On Friday morning it finally happened. Austin’s summer heat collapsed under the weight of clear skies and cool(er) temperatures. October and March, offer Austin the kind of weather that explains why us locals are willing to endure horrific summers and pathetic winters. On Friday, all across the city people wrapped that weather around them and headed to Zilker park and listen to glorious music wash over them at ACL Festival. And instead of running to join them, I got in my car and drove to ‘work’. (Well, my version of work – speaking at a retreat.)
I recently did an interview for a girl who is considering going into ministry. One of the questions she asked me was what do you wish you’d known about working for a church? And the answer that came to mind was: I’d wish I’d known that coming on staff has a way of making some peoples’ grace dissolve.
I think back to the girl I was when I first started in full time ministry. Mid-20’s. Eager and arrogant. Absolutely oblivious to the ways that her personality, mistakes, weaknesses and sins were going to hurt people. Oblivious to the punches she was going to take because of her personality, mistakes, weaknesses and sins.
I’m not a mom, so, stop me if I’m wrong, but I’m guessing that maybe sometimes it’s hard to see changing diapers as discipleship.
I work for a church. I run a program that develops women. I have weekly appointments to counsel women and I teach classes about the gospel. It’s easy for me to see ‘discipleship’ stamped on my day.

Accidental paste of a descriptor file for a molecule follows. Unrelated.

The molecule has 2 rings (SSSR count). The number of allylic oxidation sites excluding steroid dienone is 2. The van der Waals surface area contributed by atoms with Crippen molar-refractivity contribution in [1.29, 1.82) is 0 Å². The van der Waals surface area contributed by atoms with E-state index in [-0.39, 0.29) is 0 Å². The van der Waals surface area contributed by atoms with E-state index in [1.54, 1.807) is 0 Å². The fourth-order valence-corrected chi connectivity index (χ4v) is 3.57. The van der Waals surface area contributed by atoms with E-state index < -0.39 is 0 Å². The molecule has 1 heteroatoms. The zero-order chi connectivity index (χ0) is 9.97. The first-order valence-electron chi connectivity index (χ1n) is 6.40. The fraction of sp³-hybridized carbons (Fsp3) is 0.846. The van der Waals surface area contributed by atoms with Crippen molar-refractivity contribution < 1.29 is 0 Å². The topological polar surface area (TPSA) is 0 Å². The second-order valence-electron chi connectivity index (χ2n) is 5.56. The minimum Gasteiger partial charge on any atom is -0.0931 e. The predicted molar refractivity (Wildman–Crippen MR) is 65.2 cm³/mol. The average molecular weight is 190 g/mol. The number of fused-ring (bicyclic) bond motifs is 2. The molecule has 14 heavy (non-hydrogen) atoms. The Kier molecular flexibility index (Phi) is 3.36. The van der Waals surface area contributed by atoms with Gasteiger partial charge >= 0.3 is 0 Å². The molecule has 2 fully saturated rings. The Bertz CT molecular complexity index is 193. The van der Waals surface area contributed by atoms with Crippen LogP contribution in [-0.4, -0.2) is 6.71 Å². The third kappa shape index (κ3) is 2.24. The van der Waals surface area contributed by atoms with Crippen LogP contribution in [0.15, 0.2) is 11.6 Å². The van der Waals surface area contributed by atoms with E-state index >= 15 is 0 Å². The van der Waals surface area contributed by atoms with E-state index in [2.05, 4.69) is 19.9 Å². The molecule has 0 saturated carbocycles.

But what is discipleship, really? It’s meeting someone where they are and helping them conform more fully to the truths of God revealed in Christ. And if that’s true, there are some crazy things you should know about the human brain that might change how you view diaper changing.
Let’s start with a nice friendly neighborhood warning:
“Woe to him who gets evil gain for his house, to set his nest on high, to be safe from the reach of harm! (Habakkuk 2:9 ESV)
Habakkuk is talking about the Chaldeans who have established security in their lives and their families lives building ‘houses’ that they think will keep them safe from the reach of harm.
God calls this evil for two reasons.
First, because of how they gained their safety. They have established their security by ‘cutting off many peoples’, by shaming others, by the blood of man.
Maybe it’s my age, or maybe it’s my sanctification, or maybe it’s the end of the freaking world (here’s hoping), but whatever the case: suffering is in the water.
And all around me I hear confusion. Confusion about the marriage of tears and faith. Confusion about the intersection of pain and trust. Confusion about the gray area between grief and the Gospel.
Most of my generation cannot cope with the discomfort of ‘negative’ emotions. We’ve been bubble wrapped from unpleasant feelings and as a result, we have no tolerance for them. We fix them any way we know how.